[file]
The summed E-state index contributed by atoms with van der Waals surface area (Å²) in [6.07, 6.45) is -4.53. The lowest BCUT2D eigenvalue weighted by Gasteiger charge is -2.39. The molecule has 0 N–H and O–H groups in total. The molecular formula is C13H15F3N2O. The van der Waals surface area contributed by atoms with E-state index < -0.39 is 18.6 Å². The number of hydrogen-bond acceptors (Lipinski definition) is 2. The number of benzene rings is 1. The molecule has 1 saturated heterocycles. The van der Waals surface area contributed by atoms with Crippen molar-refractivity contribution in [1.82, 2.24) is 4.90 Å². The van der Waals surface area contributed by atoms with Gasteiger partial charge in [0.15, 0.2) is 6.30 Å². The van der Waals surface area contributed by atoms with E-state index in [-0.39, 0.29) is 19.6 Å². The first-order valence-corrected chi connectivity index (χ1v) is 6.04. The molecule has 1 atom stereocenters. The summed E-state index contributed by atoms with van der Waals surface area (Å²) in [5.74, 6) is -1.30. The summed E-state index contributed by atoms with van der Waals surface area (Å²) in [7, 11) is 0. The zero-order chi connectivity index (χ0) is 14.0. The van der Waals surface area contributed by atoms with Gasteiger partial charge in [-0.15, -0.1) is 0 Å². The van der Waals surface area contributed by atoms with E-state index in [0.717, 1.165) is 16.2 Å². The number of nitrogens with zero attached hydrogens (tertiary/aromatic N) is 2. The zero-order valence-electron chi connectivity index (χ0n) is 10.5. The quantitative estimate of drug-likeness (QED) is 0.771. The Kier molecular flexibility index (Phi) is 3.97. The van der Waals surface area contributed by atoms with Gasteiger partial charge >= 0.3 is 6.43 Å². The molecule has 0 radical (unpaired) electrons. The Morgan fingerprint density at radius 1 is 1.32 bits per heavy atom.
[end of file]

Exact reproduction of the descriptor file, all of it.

The summed E-state index contributed by atoms with van der Waals surface area (Å²) in [6.07, 6.45) is -4.53. The lowest BCUT2D eigenvalue weighted by Gasteiger charge is -2.39. The molecule has 0 N–H and O–H groups in total. The molecular formula is C13H15F3N2O. The van der Waals surface area contributed by atoms with E-state index < -0.39 is 18.6 Å². The number of hydrogen-bond acceptors (Lipinski definition) is 2. The number of benzene rings is 1. The molecule has 1 saturated heterocycles. The van der Waals surface area contributed by atoms with Crippen molar-refractivity contribution in [1.82, 2.24) is 4.90 Å². The van der Waals surface area contributed by atoms with Gasteiger partial charge in [0.15, 0.2) is 6.30 Å². The van der Waals surface area contributed by atoms with E-state index in [-0.39, 0.29) is 19.6 Å². The first-order valence-corrected chi connectivity index (χ1v) is 6.04. The molecule has 1 atom stereocenters. The summed E-state index contributed by atoms with van der Waals surface area (Å²) in [5.74, 6) is -1.30. The summed E-state index contributed by atoms with van der Waals surface area (Å²) in [7, 11) is 0. The zero-order chi connectivity index (χ0) is 14.0. The van der Waals surface area contributed by atoms with Gasteiger partial charge in [-0.15, -0.1) is 0 Å². The van der Waals surface area contributed by atoms with E-state index in [0.717, 1.165) is 16.2 Å². The number of nitrogens with zero attached hydrogens (tertiary/aromatic N) is 2. The zero-order valence-electron chi connectivity index (χ0n) is 10.5. The quantitative estimate of drug-likeness (QED) is 0.771. The Kier molecular flexibility index (Phi) is 3.97. The van der Waals surface area contributed by atoms with Gasteiger partial charge >= 0.3 is 6.43 Å². The molecule has 0 radical (unpaired) electrons. The Morgan fingerprint density at radius 1 is 1.32 bits per heavy atom.